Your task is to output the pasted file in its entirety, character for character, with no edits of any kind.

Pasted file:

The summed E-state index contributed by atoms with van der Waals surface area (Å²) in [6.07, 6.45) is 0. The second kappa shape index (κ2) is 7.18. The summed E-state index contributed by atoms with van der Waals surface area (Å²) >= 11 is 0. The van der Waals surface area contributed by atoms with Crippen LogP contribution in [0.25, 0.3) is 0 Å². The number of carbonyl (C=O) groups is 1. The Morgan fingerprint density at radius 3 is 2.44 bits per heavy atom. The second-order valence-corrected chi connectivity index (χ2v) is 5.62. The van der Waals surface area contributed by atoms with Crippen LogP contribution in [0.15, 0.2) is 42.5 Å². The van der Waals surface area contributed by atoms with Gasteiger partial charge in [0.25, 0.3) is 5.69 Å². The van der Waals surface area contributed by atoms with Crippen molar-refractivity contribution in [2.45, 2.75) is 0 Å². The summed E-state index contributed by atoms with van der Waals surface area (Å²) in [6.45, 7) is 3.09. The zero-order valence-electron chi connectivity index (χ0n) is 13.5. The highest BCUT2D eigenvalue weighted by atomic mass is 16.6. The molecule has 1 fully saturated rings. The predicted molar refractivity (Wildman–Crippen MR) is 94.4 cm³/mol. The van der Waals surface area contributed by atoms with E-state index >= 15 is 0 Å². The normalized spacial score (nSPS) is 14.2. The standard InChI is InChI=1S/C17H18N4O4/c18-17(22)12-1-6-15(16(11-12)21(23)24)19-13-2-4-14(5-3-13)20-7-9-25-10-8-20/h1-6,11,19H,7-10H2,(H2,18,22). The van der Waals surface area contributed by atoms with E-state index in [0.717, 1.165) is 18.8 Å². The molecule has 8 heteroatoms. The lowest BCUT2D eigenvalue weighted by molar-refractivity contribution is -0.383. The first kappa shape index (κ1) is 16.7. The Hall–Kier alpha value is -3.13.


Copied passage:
The summed E-state index contributed by atoms with van der Waals surface area (Å²) in [6.07, 6.45) is 0. The second kappa shape index (κ2) is 7.18. The summed E-state index contributed by atoms with van der Waals surface area (Å²) >= 11 is 0. The van der Waals surface area contributed by atoms with Crippen LogP contribution in [0.25, 0.3) is 0 Å². The number of carbonyl (C=O) groups is 1. The Morgan fingerprint density at radius 3 is 2.44 bits per heavy atom. The second-order valence-corrected chi connectivity index (χ2v) is 5.62. The van der Waals surface area contributed by atoms with Crippen LogP contribution in [0.15, 0.2) is 42.5 Å². The van der Waals surface area contributed by atoms with Gasteiger partial charge in [0.25, 0.3) is 5.69 Å². The van der Waals surface area contributed by atoms with Crippen molar-refractivity contribution in [2.45, 2.75) is 0 Å². The summed E-state index contributed by atoms with van der Waals surface area (Å²) in [6.45, 7) is 3.09. The zero-order valence-electron chi connectivity index (χ0n) is 13.5. The highest BCUT2D eigenvalue weighted by atomic mass is 16.6. The molecule has 1 fully saturated rings. The predicted molar refractivity (Wildman–Crippen MR) is 94.4 cm³/mol. The van der Waals surface area contributed by atoms with E-state index >= 15 is 0 Å². The normalized spacial score (nSPS) is 14.2. The standard InChI is InChI=1S/C17H18N4O4/c18-17(22)12-1-6-15(16(11-12)21(23)24)19-13-2-4-14(5-3-13)20-7-9-25-10-8-20/h1-6,11,19H,7-10H2,(H2,18,22). The van der Waals surface area contributed by atoms with E-state index in [0.717, 1.165) is 18.8 Å². The molecule has 8 heteroatoms. The lowest BCUT2D eigenvalue weighted by molar-refractivity contribution is -0.383. The first kappa shape index (κ1) is 16.7. The Hall–Kier alpha value is -3.13.